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I fell for my husband the day he took a homeless man to lunch. Before then, my future mate had been a smart, funny, slightly older guy in the CBC newsroom where we both worked. But when I learned about his kindness to someone in need, David became "the one."
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What do men and women think they mean when the use the word "love"? What ideas do they have about love? How do they define it? The word love has become like the smell of an old used storybook; once owned and circulated throughout the centuries; and yet filled with adventures longing to be discovered.
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I watched two people fall in love once. It was on an airplane. It happened right before my eyes. As soon as he sat down, they started chatting. They talked and talked and talked. After a few hours, they opened up to one another about their personal lives. And then they kissed.
You might say this is a classic case of the blind leading the blind. What I offer you here are pearls of wisdom after 15 years of marriage and seven years of being a divorced single parent. Had I known then what I know now, perhaps my happily ever after would have happened the first time around.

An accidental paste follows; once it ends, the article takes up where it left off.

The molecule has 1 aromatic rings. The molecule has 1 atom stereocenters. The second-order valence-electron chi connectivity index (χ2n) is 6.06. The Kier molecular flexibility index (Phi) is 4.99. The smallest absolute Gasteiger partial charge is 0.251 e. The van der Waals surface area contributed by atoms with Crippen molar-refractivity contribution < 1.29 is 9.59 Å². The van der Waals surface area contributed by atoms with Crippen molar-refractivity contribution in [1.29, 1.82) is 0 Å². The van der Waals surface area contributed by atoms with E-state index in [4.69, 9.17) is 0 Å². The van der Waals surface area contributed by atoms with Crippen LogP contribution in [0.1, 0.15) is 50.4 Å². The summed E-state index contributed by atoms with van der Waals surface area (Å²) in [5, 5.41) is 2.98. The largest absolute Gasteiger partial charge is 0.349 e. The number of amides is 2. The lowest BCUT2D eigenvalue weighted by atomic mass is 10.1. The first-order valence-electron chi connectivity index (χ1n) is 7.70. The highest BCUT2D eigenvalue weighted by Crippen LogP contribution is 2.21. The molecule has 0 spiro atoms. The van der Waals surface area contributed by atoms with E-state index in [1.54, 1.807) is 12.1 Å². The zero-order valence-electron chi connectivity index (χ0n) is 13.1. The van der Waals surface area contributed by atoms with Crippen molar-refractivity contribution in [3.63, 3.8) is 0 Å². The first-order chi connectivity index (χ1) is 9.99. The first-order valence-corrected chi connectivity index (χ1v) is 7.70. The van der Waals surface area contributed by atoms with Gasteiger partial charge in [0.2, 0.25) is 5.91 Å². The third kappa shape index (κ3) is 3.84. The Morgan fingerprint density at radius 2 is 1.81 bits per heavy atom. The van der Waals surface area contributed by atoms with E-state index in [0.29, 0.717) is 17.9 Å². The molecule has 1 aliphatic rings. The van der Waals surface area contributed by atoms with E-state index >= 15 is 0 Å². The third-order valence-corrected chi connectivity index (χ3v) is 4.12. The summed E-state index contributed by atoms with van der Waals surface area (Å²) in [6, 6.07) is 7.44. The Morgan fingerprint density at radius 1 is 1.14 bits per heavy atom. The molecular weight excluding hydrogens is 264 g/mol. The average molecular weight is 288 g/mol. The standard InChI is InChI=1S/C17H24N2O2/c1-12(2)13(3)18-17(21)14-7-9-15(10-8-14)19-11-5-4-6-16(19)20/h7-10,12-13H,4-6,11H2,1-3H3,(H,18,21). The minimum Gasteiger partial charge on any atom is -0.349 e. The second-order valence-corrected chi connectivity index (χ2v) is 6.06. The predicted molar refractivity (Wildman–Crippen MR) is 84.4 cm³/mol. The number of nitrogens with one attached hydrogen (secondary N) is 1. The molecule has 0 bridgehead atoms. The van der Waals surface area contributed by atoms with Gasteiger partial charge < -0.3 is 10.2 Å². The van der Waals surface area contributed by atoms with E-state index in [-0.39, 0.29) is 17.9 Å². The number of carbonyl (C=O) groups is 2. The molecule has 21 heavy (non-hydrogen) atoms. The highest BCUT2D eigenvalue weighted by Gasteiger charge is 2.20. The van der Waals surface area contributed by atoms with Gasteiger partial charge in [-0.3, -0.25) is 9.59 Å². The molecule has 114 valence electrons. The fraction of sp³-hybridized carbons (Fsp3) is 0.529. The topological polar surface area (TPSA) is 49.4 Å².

As I write this, I am approaching the one year anniversary of my most intimate relationship ever. I have spent the better part of the last year developing and nurturing every aspect of this bond, as it is, and will always be the most important relationship I will ever have. And the object of my affection this time, is me.
By Jennifer Acosta Scott Medically reviewed by Lindsey Marcellin, MD, MPH People fall in love every day — but when a twosome goes completely gaga over one another, what’s going on in their brains? Ove...
It's just so typical. You spend all this time complaining about being single, and then when you find a great new guy you start freaking out! All your old baggage starts reappearing, and you're not quite sure how to deal. Follow these tips, from self-reflection questions to a mock-conversation with your partner, to banish the past where it belongs!
You fall in love. It's fun, it's sexy, it's oh-so exciting. But it can't last. Like everything, love changes over time. Passion wanes and life interferes, because, let's face it, being IN love is all-consuming. The enormous amount of time and energy it demands is not sustainable.
Somewhere during the course of my post-divorce singlehood, my "value hierarchy" changed -- and "serious relationship" was no longer at the top of my list as it had been while married. All that independence, and self-care and personal success I'd cultivated since divorcing felt threatened.